• Share
  • Email
  • Embed
  • Like
  • Save
  • Private Content
A view of procurement best practice

A view of procurement best practice



What does good procurement management look like

What does good procurement management look like



Total Views
Views on SlideShare
Embed Views



0 Embeds 0

No embeds



Upload Details

Uploaded via as Microsoft PowerPoint

Usage Rights

CC Attribution License

Report content

Flagged as inappropriate Flag as inappropriate
Flag as inappropriate

Select your reason for flagging this presentation as inappropriate.

  • Full Name Full Name Comment goes here.
    Are you sure you want to
    Your message goes here
Post Comment
Edit your comment
  • Change Control Note <br /> This Change Control Note (CCN #XXX) is between XXX of XXX Co # and XXX <br /> CCN XXX is entered into by the Parties pursuant to a Services Agreement between the Parties dated XXX (the Agreement) and is effective as of the date of the later of the Parties signatures to this CNN# (the Effective Date) <br /> WHEREAS <br /> This CNN # and all non-contractual obligations arising out f or in connection with it are governed by the laws of XXX and The Parties submit to the exclusive jurisdiction of the courts of XXX <br /> CCN #: XXX <br /> Title of Change: XXX <br /> Originator: XXX <br /> Date: XXX <br /> Version: v0.1 <br /> Priority: H/M/L Cost Impact XXX Schedule Impact: XXX <br />

A view of procurement best practice A view of procurement best practice Presentation Transcript

  • A view on procurement best practice Dr Gordon Murray
  • Agenda
  • Agenda Governance
  • Agenda Strategy
  • Agenda The day job
  • What do you mean when you refer to procurement?
  • Procurement Cycle 8. Closure / Review Need 7. Manage Implementation of Contract 6. Award Contract 5. Tender Evaluation 1. Identify problem 2. Develop Business Case 3. Define Procurement Approach 4. Competitive procurement 7
  • Gateway Stages 8. Closure / Review Need 1. Identify Need Challenge Challenge 7. Manage Implementation of Contract 2. Develop Business Case 6. Award Contract 3. Define Procurement Approach Challenge Challenge Challenge Challenge 5. Tender Evaluation 4. Supplier Appraisal 8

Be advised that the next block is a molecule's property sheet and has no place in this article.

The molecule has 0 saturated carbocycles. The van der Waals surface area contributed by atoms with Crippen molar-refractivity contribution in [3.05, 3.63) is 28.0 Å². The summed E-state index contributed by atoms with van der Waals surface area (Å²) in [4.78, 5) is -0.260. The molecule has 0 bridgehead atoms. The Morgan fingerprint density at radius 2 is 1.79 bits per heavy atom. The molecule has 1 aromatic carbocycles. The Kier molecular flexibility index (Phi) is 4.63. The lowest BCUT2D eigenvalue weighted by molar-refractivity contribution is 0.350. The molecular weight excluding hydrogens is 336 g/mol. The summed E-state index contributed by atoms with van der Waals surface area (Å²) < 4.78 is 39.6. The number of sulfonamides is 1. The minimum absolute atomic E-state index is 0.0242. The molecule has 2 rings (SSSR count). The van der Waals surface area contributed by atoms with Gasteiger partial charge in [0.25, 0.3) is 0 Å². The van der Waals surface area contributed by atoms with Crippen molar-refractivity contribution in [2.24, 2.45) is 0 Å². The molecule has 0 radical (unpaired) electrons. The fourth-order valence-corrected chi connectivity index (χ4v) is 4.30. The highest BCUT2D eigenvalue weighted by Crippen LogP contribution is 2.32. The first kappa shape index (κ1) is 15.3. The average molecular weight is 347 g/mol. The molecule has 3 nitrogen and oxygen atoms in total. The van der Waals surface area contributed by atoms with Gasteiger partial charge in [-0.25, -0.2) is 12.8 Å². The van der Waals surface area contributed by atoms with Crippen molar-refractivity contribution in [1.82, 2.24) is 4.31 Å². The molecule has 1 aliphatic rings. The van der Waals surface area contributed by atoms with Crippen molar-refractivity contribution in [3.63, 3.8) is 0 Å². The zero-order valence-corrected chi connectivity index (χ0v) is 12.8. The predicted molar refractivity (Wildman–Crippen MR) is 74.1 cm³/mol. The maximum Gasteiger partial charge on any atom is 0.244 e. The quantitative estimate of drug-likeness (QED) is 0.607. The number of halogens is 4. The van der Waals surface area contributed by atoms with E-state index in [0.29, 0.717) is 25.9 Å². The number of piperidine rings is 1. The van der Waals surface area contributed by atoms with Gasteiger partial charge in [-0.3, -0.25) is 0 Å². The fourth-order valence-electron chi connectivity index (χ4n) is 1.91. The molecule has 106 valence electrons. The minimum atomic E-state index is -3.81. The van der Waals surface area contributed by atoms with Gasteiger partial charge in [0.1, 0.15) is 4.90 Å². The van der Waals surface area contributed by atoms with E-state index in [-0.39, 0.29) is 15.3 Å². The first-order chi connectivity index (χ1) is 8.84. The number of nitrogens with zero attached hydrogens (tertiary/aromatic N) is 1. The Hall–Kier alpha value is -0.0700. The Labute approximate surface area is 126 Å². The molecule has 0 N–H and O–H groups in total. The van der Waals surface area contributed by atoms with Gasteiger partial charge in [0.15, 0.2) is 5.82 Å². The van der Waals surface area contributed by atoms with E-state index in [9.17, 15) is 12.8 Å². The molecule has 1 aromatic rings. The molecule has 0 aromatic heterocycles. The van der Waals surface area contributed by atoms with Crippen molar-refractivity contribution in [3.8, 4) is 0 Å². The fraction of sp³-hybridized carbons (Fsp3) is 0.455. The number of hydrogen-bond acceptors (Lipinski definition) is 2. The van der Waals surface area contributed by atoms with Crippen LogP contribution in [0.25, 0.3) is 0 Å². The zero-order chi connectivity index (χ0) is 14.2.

• Structural options
  • Which is best – centralised or decentralised procurement?
  • Centralised The Market Procurement Unit Dept Dept Dept Dept
  • De-centralised The Market Dept Dept Dept Dept
  • Organizational structures within purchasing Advantages and disadvantages of decentralised purchasing Advantages Disadvantages  Direct responsibility of operating companies  Stronger customer orientation towards internal user  Less bureaucratic purchasing procedures/higher operational flexibility  Less friction costs due to coordination  Direct communication with suppliers  Dispersed purchasing power, lack of economies of scale  No uniform way of handling towards suppliers  Scattered supply market research  Limited possibilities for building up specific expertise on purchasing, supply markets and components  Different commercial purchasing conditions among different operating companies
  • Devolved The Market Procurement Unit Dept Dept Dept Dept
  • Procurement Collaboration
  • Procurement Collaboration Why bother?
  • Why collaborate?
  • Collaborative procurement options
  • Consortia The Market PBO Buyer Buyer Buyer Buyer
  • Collaboration strategy Collaboration Cooperation Coordination Conversation (networking) (Derived from Huxham, 1996)
  • Procurement decision-making tools
  • Spend analysis
  • ABC Analysis: 75/20, 15/30, 10/50
  • The implications of ABC Analysis
  • Kraljic’s Procurement Positioning Model Bottleneck Supply Market Complexity/ Risk Routine Impact on profit Strategic Leverage
  • Who does what? Procurement led Potential benefit from central management Coordinated Decentralised Need for business involvement
  • Relative Power
  • Supplier Positioning Model of potential customers Development Core Nuisance Exploit Attractiveness of account Relative value of account
  • eProcurement
  • P2P & Strategic procurement interfaces
  • eProcurement Strategy
  • A potential Procurement Applications Portfolio
  • Category management
  • Marketing view of brand management
  • Approach to Category Management